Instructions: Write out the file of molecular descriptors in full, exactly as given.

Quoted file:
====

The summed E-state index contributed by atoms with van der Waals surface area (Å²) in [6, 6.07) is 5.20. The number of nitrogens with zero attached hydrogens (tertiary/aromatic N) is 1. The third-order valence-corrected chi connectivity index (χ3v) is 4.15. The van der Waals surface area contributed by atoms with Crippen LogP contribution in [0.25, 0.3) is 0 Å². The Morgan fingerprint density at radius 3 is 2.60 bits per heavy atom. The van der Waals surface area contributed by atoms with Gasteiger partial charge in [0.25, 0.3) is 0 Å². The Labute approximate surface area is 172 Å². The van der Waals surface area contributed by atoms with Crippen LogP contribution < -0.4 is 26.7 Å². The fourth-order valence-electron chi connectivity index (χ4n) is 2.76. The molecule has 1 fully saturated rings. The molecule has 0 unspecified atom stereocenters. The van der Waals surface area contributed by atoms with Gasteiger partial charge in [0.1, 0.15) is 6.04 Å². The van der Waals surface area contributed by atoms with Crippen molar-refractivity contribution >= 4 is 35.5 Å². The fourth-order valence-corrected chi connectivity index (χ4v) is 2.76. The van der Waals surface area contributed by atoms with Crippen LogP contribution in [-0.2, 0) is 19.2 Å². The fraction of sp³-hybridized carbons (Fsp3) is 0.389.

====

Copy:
The summed E-state index contributed by atoms with van der Waals surface area (Å²) in [6, 6.07) is 5.20. The number of nitrogens with zero attached hydrogens (tertiary/aromatic N) is 1. The third-order valence-corrected chi connectivity index (χ3v) is 4.15. The van der Waals surface area contributed by atoms with Crippen LogP contribution in [0.25, 0.3) is 0 Å². The Morgan fingerprint density at radius 3 is 2.60 bits per heavy atom. The van der Waals surface area contributed by atoms with Gasteiger partial charge in [0.25, 0.3) is 0 Å². The Labute approximate surface area is 172 Å². The van der Waals surface area contributed by atoms with Crippen LogP contribution < -0.4 is 26.7 Å². The fourth-order valence-electron chi connectivity index (χ4n) is 2.76. The molecule has 1 fully saturated rings. The molecule has 0 unspecified atom stereocenters. The van der Waals surface area contributed by atoms with Gasteiger partial charge in [0.1, 0.15) is 6.04 Å². The van der Waals surface area contributed by atoms with Crippen molar-refractivity contribution >= 4 is 35.5 Å². The fourth-order valence-corrected chi connectivity index (χ4v) is 2.76. The van der Waals surface area contributed by atoms with Crippen LogP contribution in [-0.2, 0) is 19.2 Å². The fraction of sp³-hybridized carbons (Fsp3) is 0.389.